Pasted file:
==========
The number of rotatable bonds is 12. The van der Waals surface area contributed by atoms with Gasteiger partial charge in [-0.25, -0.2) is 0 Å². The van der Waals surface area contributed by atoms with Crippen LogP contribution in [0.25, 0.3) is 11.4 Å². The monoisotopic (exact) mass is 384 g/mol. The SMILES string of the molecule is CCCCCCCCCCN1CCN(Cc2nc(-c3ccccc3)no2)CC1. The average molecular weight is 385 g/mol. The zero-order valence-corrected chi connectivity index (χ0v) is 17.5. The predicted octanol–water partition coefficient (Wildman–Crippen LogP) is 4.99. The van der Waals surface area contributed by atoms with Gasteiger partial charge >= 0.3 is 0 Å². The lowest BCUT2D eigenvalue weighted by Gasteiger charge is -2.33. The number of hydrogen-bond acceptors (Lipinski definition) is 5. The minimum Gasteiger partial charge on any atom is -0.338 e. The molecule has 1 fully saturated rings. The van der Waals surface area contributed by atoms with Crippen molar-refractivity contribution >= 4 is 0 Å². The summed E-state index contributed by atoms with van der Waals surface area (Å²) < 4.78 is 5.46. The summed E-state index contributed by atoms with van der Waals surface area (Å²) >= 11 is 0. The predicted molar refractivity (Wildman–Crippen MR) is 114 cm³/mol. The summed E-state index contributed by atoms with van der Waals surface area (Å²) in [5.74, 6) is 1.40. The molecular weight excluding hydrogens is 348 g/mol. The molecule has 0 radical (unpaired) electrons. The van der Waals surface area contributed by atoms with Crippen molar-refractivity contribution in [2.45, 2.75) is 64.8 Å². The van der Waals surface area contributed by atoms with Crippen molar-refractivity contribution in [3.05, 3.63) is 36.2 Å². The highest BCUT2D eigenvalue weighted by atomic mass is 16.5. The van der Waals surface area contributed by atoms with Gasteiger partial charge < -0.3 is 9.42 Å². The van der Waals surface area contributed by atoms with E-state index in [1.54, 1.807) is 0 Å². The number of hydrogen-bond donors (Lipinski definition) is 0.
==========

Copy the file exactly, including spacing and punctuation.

The number of rotatable bonds is 12. The van der Waals surface area contributed by atoms with Gasteiger partial charge in [-0.25, -0.2) is 0 Å². The van der Waals surface area contributed by atoms with Crippen LogP contribution in [0.25, 0.3) is 11.4 Å². The monoisotopic (exact) mass is 384 g/mol. The SMILES string of the molecule is CCCCCCCCCCN1CCN(Cc2nc(-c3ccccc3)no2)CC1. The average molecular weight is 385 g/mol. The zero-order valence-corrected chi connectivity index (χ0v) is 17.5. The predicted octanol–water partition coefficient (Wildman–Crippen LogP) is 4.99. The van der Waals surface area contributed by atoms with Gasteiger partial charge >= 0.3 is 0 Å². The lowest BCUT2D eigenvalue weighted by Gasteiger charge is -2.33. The number of hydrogen-bond acceptors (Lipinski definition) is 5. The minimum Gasteiger partial charge on any atom is -0.338 e. The molecule has 1 fully saturated rings. The van der Waals surface area contributed by atoms with Crippen molar-refractivity contribution >= 4 is 0 Å². The summed E-state index contributed by atoms with van der Waals surface area (Å²) < 4.78 is 5.46. The summed E-state index contributed by atoms with van der Waals surface area (Å²) >= 11 is 0. The predicted molar refractivity (Wildman–Crippen MR) is 114 cm³/mol. The summed E-state index contributed by atoms with van der Waals surface area (Å²) in [5.74, 6) is 1.40. The molecular weight excluding hydrogens is 348 g/mol. The molecule has 0 radical (unpaired) electrons. The van der Waals surface area contributed by atoms with Crippen molar-refractivity contribution in [2.45, 2.75) is 64.8 Å². The van der Waals surface area contributed by atoms with Crippen molar-refractivity contribution in [3.05, 3.63) is 36.2 Å². The highest BCUT2D eigenvalue weighted by atomic mass is 16.5. The van der Waals surface area contributed by atoms with Gasteiger partial charge < -0.3 is 9.42 Å². The van der Waals surface area contributed by atoms with E-state index in [1.54, 1.807) is 0 Å². The number of hydrogen-bond donors (Lipinski definition) is 0.